Wednesday, July 1, 2009

Shameless Self Promotion, Part 2

Part 2 of my interview on "shameless self promotion" with Leslie Levine on her AllBusiness.com blog ran today. My interview with the lovely and talented Leslie and a posting I read on a writer's forum this morning made me think that it might be a good opportunity for me to share my philosophy about this topic.

First, a bit about the forum posting: In a discussion about how to use a social networking site for books and authors for book promotion purposes, a member commented about how annoyed he became by a member who continually sent out blatant promotions for her self-published book. Her presence on the site was limited to obvious and persistent book promotion. Of course this was annoying, so he deleted her from his network.

Her loss and her mistake.

Here's my simple philosophy about self-promotion whether it's in the online or the offline world, whether we're talking about networking or media relations: Promote your business, product, or service by sharing what you know. When you share your knowledge, instead of always shouting, "Buy my product! Buy my product!" you're building credibility while helping others. How can you lose? That "Look at me! Look at me!" method that seems to be so prevalent on Twitter and elsewhere alienates people pretty quickly, but nobody gets tired of a friendly voice saying, "Perhaps I can help."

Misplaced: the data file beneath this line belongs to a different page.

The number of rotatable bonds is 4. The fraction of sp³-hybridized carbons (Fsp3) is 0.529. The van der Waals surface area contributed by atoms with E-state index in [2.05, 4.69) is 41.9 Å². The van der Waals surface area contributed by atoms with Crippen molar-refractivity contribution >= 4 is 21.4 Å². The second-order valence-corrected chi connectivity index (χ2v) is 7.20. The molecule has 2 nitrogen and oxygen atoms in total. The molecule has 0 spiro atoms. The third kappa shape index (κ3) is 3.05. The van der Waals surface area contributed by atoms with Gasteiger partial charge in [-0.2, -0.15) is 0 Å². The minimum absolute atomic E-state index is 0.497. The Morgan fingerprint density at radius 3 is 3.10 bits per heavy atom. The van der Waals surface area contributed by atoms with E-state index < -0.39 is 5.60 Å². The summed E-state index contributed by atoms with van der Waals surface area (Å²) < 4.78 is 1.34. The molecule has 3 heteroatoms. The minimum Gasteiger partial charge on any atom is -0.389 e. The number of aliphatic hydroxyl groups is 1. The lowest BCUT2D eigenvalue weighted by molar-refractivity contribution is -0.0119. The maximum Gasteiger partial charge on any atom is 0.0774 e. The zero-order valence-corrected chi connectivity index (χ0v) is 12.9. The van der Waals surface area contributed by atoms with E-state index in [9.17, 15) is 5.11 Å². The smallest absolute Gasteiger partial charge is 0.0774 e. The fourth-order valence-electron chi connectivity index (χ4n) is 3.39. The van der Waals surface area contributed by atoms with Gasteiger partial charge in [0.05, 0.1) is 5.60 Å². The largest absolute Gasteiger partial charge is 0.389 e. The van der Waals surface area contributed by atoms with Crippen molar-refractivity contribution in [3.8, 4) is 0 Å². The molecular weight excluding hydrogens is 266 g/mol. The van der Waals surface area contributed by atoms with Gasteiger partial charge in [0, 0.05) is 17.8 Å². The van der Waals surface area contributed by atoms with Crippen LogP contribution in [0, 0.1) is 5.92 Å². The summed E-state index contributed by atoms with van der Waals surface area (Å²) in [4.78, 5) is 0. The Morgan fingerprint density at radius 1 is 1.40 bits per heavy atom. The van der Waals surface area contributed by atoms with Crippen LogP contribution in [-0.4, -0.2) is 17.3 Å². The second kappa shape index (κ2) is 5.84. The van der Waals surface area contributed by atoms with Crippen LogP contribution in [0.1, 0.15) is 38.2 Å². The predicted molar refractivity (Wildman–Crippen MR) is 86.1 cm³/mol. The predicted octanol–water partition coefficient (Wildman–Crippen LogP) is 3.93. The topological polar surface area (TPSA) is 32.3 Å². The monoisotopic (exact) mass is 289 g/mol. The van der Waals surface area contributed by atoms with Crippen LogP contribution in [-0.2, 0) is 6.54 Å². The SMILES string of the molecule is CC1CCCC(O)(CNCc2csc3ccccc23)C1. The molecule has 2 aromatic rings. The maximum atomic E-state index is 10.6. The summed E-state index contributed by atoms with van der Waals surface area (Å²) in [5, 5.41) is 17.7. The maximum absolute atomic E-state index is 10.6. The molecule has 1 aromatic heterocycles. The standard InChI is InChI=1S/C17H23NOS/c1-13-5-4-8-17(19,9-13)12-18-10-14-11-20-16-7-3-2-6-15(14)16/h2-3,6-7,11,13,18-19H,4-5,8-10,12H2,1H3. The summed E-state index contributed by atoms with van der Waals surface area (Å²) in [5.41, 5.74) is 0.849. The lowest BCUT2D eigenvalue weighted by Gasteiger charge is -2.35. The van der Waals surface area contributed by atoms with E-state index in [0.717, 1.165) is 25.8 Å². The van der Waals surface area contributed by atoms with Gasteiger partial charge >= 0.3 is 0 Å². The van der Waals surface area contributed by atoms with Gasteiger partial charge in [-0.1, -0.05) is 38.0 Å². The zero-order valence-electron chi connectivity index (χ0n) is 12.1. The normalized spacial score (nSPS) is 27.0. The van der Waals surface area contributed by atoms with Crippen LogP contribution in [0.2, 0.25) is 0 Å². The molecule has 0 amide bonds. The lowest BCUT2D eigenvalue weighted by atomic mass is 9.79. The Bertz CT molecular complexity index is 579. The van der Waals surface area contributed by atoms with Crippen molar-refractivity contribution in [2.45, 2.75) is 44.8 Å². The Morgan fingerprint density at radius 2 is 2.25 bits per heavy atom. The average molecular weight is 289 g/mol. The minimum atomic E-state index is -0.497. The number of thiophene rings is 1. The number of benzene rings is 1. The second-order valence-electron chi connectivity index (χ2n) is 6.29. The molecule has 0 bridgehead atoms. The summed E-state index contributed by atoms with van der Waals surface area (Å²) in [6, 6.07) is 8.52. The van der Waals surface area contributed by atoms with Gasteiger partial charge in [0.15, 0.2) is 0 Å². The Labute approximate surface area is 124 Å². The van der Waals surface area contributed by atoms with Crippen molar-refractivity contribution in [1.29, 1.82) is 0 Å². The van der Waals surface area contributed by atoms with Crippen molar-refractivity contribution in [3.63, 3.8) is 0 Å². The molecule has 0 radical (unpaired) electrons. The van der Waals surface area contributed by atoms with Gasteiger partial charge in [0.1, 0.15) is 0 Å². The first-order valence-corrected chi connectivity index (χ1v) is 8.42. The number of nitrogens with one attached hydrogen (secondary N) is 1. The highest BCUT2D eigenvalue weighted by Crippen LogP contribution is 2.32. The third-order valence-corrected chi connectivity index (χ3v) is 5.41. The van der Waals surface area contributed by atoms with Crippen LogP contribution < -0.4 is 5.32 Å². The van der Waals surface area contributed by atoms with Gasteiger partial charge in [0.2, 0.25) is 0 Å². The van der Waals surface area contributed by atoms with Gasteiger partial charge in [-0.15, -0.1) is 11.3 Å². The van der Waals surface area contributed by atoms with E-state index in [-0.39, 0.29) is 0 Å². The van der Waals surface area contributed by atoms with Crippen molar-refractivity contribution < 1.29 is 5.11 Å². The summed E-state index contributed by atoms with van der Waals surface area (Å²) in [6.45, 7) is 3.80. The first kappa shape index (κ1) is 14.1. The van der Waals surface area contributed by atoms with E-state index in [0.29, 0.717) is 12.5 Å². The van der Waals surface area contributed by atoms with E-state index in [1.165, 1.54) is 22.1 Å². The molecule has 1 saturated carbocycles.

If you know what you're talking about and you're willing to share what you know, you will lose nothing and gain much.

What's your promotion philosophy?

7 comments:

Jonathan Bernstein said...

Sandy, I absolutely agree. That's been the philosophy behind my free nine-year-old email newsletter. Some people seem puzzled that I'm willing to give away that much information, but I do it because I know it enhances my perceived value as a crisis management professional.

Sandra Beckwith said...

Thanks, Jonathan. And I love your newsletter (subscribe and read the archives at http://www.bernsteincrisismanagement.com/newsletter.html) -- it's a great example of "show, don't tell."

Sandy

kerry dexter said...

Sandy,
it's nice to hear the quiet suggestion of what is both good business practice and good manners, really. I know people are flailing around learning about social media, but as you point out, respect and offering to be of service
are the best ways to navigate these sometimes uncharted territories, as they have been with more familiar ones.

Lynn said...

Great point, Sandra. I think most of us can recognize the annoying "look-at-me, look-at-me" authors a mile away. But when someone is genuinely sharing what they know, we are appreciative and become interested in whatever it is they're selling. Thanks for the reminder :)

Lynn said...

By the way, Sandra, your author headshot? Beautiful!

Sandra Beckwith said...

Kerry,

You expressed this so well -- thanks! I suspect that how people approach this process ends up being a good reflection of their personality. Some are givers and some are takers.

Thanks for sharing your thoughts. They are, as always, worth hearing!

Sandy

Sandra Beckwith said...

Hi Lynn,

You are so right. Sharing what you know is a great way to show that you are a competent and reliable professional, no matter what you do for a living. It builds faith in your service or product.

Thank you for sharing (and thx for the kind words!).

Sandy